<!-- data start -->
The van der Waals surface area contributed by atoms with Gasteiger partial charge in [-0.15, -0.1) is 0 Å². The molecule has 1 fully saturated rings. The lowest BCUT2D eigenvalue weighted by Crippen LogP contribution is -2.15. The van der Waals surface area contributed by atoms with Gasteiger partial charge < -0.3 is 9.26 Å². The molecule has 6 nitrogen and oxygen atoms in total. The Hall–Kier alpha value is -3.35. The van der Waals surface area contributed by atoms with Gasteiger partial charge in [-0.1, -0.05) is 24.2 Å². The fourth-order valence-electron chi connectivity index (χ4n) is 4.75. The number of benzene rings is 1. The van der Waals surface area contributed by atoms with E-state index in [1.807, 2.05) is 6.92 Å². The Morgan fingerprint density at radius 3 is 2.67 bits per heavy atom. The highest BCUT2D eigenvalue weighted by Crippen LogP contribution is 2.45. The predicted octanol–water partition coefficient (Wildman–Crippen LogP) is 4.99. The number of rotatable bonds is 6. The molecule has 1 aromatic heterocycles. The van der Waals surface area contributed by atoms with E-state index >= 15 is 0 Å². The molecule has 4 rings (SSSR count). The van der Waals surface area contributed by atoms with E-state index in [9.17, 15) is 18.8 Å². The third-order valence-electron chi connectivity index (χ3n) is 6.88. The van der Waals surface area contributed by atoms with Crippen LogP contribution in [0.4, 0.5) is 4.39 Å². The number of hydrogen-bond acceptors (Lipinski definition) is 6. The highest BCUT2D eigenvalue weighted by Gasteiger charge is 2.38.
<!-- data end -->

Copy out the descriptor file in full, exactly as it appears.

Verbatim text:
The van der Waals surface area contributed by atoms with Gasteiger partial charge in [-0.15, -0.1) is 0 Å². The molecule has 1 fully saturated rings. The lowest BCUT2D eigenvalue weighted by Crippen LogP contribution is -2.15. The van der Waals surface area contributed by atoms with Gasteiger partial charge < -0.3 is 9.26 Å². The molecule has 6 nitrogen and oxygen atoms in total. The Hall–Kier alpha value is -3.35. The van der Waals surface area contributed by atoms with Gasteiger partial charge in [-0.1, -0.05) is 24.2 Å². The fourth-order valence-electron chi connectivity index (χ4n) is 4.75. The number of benzene rings is 1. The van der Waals surface area contributed by atoms with E-state index in [1.807, 2.05) is 6.92 Å². The Morgan fingerprint density at radius 3 is 2.67 bits per heavy atom. The highest BCUT2D eigenvalue weighted by Crippen LogP contribution is 2.45. The predicted octanol–water partition coefficient (Wildman–Crippen LogP) is 4.99. The number of rotatable bonds is 6. The molecule has 1 aromatic heterocycles. The van der Waals surface area contributed by atoms with E-state index >= 15 is 0 Å². The molecule has 4 rings (SSSR count). The van der Waals surface area contributed by atoms with E-state index in [9.17, 15) is 18.8 Å². The third-order valence-electron chi connectivity index (χ3n) is 6.88. The van der Waals surface area contributed by atoms with Crippen LogP contribution in [0.4, 0.5) is 4.39 Å². The number of hydrogen-bond acceptors (Lipinski definition) is 6. The highest BCUT2D eigenvalue weighted by Gasteiger charge is 2.38.